The Chalchihuites investigation works of Phil Weigand, found evidence of more than 750 prehispanic mines; probably the Mesoamerican area with greater mining activity. Also, turquoise imported from distant deposits was found; probably originating from the US southwest, over a thousand kilometers north of Chalchihuites.[1]

Per Kelley investigation, during its apogee, Altavista played a role similar to other Classic period Mesoamerican ceremonial centers, but on a key Chichimec area. This meant that economic activities and local trade existed, exchange of resources with foreign groups at regional level, from mining exploitation and a political control, which for Chalchihuites included construction and maintenance of religious and civic structures from 450 to 850 CE approximately.[1][5]

Ceremonial centers such as Alta Vista, with its sophisticated characteristics related to the complex Mesoamerican ritual ideology, are important to understand the nature of ties that Teotihuacán managed to establish in different parts of Mesoamerica. Traders, priests groups and merchants that managed to integrate the incipient regional elites within trade networks and established routes to maintain these activities; they were, probably one of the integrating forces of the classic Mesoamerica.[1]

Site Orientation[edit]

The archaeological site was built according to the precise location and orientation of two hills, one is Chapín, seven kilometers southeast, where the two circle-cross petroglyphs were found (similar to those in Teotihuacán). From there the sun alignment on the other hill can be seen, Picacho Pelón, aligned with the Altavista labyrinth, (see below) a hallway limited by adobe walls and embedded pilasters. At the end of the corridor is the Observatory, from which the first equinox sun rays peek over the top of the hill.[1]

The perfect orientation of the civic or main plaza towards the four cardinal points evidences the enormous knowledge possessed by these ancient people of the Astral and magnetic poles.[1]

Another construction, is the "Columns Hall", it has been confirmed that it is a lunar calendar, which consists of four parallel rows of seven columns, which are equivalent to the 28 day lunar cycle.[1]

The archaeological site is located near the Tropic of Cancer and is believed to be one of the main astronomical observatories in Mesoamerica. Its location allows perfect observation the Sun equinoxes and solstices steps in relation to the Sun rising by surrounding hills: Chapín, Pedregoso and Picacho.[1]

Structures[edit]

It is apparent that most of the constructions on this site have not yet been explored.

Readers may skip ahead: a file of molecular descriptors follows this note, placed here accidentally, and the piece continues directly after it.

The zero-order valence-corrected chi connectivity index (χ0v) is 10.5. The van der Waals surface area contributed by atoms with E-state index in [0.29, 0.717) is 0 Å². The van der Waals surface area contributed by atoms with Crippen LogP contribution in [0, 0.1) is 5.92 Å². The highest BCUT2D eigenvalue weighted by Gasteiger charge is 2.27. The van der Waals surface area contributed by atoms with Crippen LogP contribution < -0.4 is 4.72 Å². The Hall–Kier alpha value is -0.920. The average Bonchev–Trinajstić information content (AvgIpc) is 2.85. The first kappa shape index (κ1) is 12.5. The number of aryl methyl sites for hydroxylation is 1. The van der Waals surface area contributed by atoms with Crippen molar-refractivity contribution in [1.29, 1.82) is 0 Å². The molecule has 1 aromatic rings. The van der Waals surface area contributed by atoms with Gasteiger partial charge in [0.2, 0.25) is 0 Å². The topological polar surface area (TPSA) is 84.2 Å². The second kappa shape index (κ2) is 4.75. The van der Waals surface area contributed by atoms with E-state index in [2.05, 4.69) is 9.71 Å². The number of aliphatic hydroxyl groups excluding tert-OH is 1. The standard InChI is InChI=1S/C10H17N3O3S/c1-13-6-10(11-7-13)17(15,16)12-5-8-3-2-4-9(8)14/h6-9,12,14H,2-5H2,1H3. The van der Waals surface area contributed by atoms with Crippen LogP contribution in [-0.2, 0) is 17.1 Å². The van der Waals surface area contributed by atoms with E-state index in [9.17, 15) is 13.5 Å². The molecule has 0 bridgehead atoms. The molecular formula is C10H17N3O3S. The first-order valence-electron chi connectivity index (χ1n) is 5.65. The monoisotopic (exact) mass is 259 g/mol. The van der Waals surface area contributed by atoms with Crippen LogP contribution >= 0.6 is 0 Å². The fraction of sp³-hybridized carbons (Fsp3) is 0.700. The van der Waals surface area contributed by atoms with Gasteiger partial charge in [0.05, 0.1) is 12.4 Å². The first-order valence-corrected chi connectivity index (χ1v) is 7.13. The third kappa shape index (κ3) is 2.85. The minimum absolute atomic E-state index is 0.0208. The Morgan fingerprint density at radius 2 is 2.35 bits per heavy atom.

There are two regular size civic plazas, each has a mound in the Center, it is assumed that these were used for human sacrifices, or for people involved in ceremonies or competition. It is worth mentioning, in the east plaza, has more hierarchical spaces, and it leads to believe that these were reserved for regional representatives of native groups, when events took place.[1]

Column Hall[edit]

This is earliest site structure. It is an enclosure with square base that contains vestiges of a quadrangular chamber with 28 columns that were roof support. The space is divided into four parallel rows of seven columns each, with different sizes and shapes. It is inferred that this was a calendar in which the equivalence of the lunar cycle of 28 days is evident. The hall was constructed over a masonry platform, integrated to a patio with a central altar and an elevated perimeter corridor or walkway.[1]

During excavations it was detected that the structure was carefully laid out, using a lay out post system, that served to fix dimensions to the lines of the inferior and outer walls; these posts were kept and covered with stucco.[1]

It is believed that the original building had an open patio in center and that in time the structure was modified by adding columns to support a complete roofing system. In a later stage, it was filled up to turn it a platform that supported a superior structure, today has disappeared.[1]

Gamio Stairway[edit]

The so called “Gamio Stairs” were probably an access to the above building. It is noted that several columns seem to have been reinforced; in addition, some reinforcement was added to the outer walls, it is inferred that there were some structural faults in the structure.[1]